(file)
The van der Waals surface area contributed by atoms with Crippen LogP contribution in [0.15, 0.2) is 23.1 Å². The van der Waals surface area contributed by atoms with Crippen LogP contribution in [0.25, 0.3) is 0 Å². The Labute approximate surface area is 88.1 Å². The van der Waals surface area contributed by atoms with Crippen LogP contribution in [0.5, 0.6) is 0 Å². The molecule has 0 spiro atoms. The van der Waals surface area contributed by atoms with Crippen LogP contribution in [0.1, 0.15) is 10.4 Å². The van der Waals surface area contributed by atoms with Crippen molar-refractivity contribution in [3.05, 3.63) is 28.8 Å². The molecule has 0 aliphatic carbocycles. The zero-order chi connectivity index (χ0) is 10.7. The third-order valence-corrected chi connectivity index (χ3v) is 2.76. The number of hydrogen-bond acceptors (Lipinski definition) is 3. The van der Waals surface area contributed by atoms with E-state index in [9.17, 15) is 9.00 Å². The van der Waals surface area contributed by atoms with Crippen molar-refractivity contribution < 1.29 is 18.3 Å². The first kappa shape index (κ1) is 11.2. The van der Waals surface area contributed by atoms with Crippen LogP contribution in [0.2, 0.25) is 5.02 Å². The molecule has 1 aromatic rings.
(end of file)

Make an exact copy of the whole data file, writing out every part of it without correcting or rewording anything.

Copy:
The van der Waals surface area contributed by atoms with Crippen LogP contribution in [0.15, 0.2) is 23.1 Å². The van der Waals surface area contributed by atoms with Crippen LogP contribution in [0.25, 0.3) is 0 Å². The Labute approximate surface area is 88.1 Å². The van der Waals surface area contributed by atoms with Crippen LogP contribution in [0.5, 0.6) is 0 Å². The molecule has 0 spiro atoms. The van der Waals surface area contributed by atoms with Crippen LogP contribution in [0.1, 0.15) is 10.4 Å². The van der Waals surface area contributed by atoms with Crippen molar-refractivity contribution in [3.05, 3.63) is 28.8 Å². The molecule has 0 aliphatic carbocycles. The zero-order chi connectivity index (χ0) is 10.7. The third-order valence-corrected chi connectivity index (χ3v) is 2.76. The number of hydrogen-bond acceptors (Lipinski definition) is 3. The van der Waals surface area contributed by atoms with E-state index in [9.17, 15) is 9.00 Å². The van der Waals surface area contributed by atoms with Crippen molar-refractivity contribution < 1.29 is 18.3 Å². The first kappa shape index (κ1) is 11.2. The van der Waals surface area contributed by atoms with Crippen LogP contribution in [0.2, 0.25) is 5.02 Å². The molecule has 1 aromatic rings.